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Thread: Singer Sewing Machine Questions

  1. #1
    Junior Member wyoming_quilter's Avatar
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    Singer Sewing Machine Questions

    I found two Singer sewing machines and I need some help with identification and appraisal. I'm hoping someone here can help me. The first one is a feather weight Centennial model. The serial number is AK421688. It is complete and in good working condition, but has no attachments. They want $410 for it. The second one is another Singer and it looks like it needs a good cleaning. It didn't have an identifier on it so I don't know what model it is. The serial number is AE922770. There is a table with this one that is in rough shape. It has a light and a motor. Was that standard? This was only $35. I'm just getting interested in the older machines and need some assistance so I don't get something that I can't do anything with.
    Kara

  2. #2
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    I got 2 from Shopgoodwill.com for under $200 and one on e-bay for $300.00 in 2012 - one did need a plug which was around $50.00 - but I end up with 3 machines. And all three featherweights had attachments and cases. It really is up to you and what you want to spend.

  3. #3
    Super Member ckcowl's Avatar
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    if you visit the singer site you can enter the serial numbers & find out the year it was made, pertinent information & down load a manual for them- and find out how many of them were made that year ect.
    hiding away in my stash where i'm warm, safe and happy

  4. #4
    Junior Member totosmom's Avatar
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    Hi Kara. The FW, as you probably know, was made in 1951 and as for the price, well, I think they always ask too much for those things just because they're cute. The attachments shouldn't be hard to find.

    The second one is a model 15 with a vertical bobbin which makes it wonderful to do FMQ, especially since it is in a cabinet. Yes, the light and the motor were standard, and the potted motor of the model 15 is one of Singer's best. It drives the motor directly without a belt.

    If you have the space, I would go for the 15 in a cabinet because they are woooonderful to sew on. OTOH, if you want to go to classes and need a portable one, the 221 is great for that. Me, personally, I'd hold out for a lower price though. But that's just me.

    Good luck and let us know how it turns out.
    Dorothy in PA

  5. #5
    Senior Member Tashana's Avatar
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    I paid $200 for my model 66 treadle which was in great condition. I got it off eBay. Craig list has great deals at least here on long island. I would try that if for no other reason than to compare prices.

  6. #6
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    Featherweights that are not Centennial seem to start around $250 on eBay. You pay extra for the Centennial. Ask over in the vintage area on QB you'll get the best information there.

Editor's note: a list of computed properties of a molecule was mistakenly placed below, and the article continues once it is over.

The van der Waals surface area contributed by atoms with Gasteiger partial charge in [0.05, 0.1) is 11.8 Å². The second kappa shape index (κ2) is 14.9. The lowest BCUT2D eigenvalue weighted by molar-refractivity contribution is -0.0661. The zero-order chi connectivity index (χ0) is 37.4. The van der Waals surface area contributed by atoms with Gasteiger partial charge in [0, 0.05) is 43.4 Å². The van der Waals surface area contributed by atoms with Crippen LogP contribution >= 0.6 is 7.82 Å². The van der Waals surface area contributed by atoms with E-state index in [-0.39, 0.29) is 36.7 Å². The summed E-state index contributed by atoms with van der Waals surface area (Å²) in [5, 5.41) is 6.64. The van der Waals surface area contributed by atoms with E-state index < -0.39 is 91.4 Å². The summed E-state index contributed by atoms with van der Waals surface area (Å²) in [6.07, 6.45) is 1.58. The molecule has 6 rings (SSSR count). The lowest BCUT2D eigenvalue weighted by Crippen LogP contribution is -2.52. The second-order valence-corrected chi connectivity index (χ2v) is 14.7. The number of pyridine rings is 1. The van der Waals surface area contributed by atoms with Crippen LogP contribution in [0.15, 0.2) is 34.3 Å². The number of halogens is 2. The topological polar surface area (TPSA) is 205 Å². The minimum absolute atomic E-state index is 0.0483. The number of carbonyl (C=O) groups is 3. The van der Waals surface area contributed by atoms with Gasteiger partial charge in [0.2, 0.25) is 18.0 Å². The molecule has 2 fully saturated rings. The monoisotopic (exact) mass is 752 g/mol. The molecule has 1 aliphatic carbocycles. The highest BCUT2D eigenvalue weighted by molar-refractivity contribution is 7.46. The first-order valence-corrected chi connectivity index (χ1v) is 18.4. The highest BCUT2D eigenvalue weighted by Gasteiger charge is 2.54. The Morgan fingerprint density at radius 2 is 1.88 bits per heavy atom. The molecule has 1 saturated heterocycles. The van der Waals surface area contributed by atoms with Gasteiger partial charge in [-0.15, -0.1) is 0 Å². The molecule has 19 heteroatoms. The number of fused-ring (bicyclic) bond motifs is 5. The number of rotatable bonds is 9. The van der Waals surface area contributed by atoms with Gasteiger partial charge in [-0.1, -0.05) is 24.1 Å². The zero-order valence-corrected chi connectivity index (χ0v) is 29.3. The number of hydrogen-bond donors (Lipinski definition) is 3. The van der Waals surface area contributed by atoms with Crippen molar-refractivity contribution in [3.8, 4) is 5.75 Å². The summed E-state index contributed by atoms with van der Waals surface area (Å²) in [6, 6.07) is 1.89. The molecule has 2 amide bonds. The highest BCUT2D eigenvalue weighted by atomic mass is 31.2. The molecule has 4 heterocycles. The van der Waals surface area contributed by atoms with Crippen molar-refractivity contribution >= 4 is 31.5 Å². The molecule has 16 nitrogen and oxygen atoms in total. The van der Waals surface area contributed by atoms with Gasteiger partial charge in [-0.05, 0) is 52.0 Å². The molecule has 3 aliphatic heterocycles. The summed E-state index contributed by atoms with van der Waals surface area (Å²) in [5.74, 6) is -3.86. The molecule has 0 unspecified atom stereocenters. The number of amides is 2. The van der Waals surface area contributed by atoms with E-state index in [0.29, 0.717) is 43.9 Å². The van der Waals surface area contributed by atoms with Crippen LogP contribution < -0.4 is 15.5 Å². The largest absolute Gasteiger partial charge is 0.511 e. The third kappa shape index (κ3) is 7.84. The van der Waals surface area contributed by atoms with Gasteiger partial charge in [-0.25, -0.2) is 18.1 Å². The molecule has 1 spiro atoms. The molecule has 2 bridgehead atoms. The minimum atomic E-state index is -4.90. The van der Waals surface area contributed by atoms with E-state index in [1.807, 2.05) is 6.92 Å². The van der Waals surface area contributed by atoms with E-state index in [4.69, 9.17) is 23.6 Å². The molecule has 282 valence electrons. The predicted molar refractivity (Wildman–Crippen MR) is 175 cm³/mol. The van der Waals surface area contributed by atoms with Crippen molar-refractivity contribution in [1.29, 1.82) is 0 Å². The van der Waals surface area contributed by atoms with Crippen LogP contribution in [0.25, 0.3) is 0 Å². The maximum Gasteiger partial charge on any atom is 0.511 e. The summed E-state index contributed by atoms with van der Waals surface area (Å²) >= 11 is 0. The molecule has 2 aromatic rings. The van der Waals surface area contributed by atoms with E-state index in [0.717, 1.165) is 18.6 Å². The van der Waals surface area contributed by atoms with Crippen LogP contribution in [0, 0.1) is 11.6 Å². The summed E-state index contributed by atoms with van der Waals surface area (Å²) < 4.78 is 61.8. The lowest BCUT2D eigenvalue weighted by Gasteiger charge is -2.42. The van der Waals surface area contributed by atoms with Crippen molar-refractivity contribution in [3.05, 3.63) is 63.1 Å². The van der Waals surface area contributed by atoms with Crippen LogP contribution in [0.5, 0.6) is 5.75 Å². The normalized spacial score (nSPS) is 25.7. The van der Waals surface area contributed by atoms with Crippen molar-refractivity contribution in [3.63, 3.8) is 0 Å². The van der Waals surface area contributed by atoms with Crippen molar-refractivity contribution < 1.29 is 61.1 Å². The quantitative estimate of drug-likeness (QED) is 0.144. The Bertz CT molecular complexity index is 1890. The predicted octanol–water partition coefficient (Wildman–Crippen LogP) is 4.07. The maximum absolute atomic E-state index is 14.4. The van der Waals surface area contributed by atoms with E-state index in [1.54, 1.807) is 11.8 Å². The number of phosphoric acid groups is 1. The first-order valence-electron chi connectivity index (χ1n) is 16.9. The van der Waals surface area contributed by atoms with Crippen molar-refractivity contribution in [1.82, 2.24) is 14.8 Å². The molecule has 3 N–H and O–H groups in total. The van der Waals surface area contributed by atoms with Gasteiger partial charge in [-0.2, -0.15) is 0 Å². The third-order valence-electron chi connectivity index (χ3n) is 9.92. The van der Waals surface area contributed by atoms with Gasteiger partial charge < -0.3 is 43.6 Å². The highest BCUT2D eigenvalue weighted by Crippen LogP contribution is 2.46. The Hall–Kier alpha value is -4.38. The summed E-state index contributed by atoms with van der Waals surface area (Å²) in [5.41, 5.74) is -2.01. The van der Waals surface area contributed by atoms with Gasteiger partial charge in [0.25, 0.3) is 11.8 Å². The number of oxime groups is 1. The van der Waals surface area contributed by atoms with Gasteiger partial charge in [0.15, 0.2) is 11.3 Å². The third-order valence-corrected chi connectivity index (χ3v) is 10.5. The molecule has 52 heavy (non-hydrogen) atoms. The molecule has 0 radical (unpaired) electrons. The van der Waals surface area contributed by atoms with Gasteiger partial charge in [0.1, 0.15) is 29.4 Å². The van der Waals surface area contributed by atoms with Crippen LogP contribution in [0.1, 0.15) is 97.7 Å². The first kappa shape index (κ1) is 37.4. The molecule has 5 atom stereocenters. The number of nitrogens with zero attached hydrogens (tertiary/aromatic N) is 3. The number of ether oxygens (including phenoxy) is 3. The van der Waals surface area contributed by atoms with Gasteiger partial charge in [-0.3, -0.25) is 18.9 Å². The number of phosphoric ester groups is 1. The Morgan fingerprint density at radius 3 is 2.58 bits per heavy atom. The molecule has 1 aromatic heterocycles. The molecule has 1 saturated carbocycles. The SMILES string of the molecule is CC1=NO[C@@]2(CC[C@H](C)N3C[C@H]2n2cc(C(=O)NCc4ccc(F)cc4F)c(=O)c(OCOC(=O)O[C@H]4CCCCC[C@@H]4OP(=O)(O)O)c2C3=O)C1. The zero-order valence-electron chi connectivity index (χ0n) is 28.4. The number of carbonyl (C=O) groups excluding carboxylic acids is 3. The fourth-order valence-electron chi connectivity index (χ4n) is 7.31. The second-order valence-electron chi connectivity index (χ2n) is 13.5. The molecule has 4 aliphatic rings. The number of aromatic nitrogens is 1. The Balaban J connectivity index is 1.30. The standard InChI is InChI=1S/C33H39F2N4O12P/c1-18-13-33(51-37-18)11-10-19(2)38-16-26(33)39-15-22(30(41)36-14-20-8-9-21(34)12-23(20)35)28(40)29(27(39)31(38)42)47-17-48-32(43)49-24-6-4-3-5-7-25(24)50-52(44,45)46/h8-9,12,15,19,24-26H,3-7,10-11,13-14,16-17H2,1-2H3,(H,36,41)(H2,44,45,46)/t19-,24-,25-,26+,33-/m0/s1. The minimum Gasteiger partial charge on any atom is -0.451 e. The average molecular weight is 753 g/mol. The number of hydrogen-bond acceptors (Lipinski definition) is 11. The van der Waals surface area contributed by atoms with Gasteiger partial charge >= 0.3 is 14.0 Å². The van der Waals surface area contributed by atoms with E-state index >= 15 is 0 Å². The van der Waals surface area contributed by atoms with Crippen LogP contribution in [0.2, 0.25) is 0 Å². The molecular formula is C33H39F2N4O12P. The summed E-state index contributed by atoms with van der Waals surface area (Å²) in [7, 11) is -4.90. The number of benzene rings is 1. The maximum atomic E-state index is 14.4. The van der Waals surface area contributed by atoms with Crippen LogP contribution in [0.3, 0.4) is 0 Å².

Cheryl Robinson
    http://www.silverneedlestitching.com
    APQS Millenium Longarm with Intelliquilter

  7. #7
    Junior Member wyoming_quilter's Avatar
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    Thank you all for your input. I'll do some more research and get back down to the store to take another look.
    Kara

  8. #8
    Super Member Prism99's Avatar
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    Having a Centennial medallion on a machine doesn't necessarily mean it's actually a centennial machine. Dealers used to remove the medallion from beat-up machines and put them on cleaner machines to add value. Much of the value in vintage Singers is related to condition (the more pristine, the higher the price). A beat-up Centennial could sell for less than the same model in pristine condition.

    Featherweight prices depend a lot on where you live. They tend to be less expensive on the East Coast because of the density of population. In the Midwest, where I live, the top price even for a Centennial would be around $350 now. They could be more expensive in Wyoming simply because there aren't as many in that area of the country. For me, $410 is way too expensive for a machine without attachments and without a case in good condition (you didn't mention a carrying case for it).
    Last edited by Prism99; 09-26-2012 at 06:56 PM.

  9. #9
    Junior Member wyoming_quilter's Avatar
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    The featherweight did have a case. I looked into them a little more too and came to the same conclusion that I could get one with all the attachments for less. So I think I'll keep looking. My DH is trying to convince me to get the other machine, but I want to see if someone around here can do some maintenance for me and get it running. Thanks so much!

    Quote Originally Posted by Prism99 View Post
    Having a Centennial medallion on a machine doesn't necessarily mean it's actually a centennial machine. Dealers used to remove the medallion from beat-up machines and put them on cleaner machines to add value. Much of the value in vintage Singers is related to condition (the more pristine, the higher the price). A beat-up Centennial could sell for less than the same model in pristine condition.

    Featherweight prices depend a lot on where you live. They tend to be less expensive on the East Coast because of the density of population. In the Midwest, where I live, the top price even for a Centennial would be around $350 now. They could be more expensive in Wyoming simply because there aren't as many in that area of the country. For me, $410 is way too expensive for a machine without attachments and without a case in good condition (you didn't mention a carrying case for it).
    Kara

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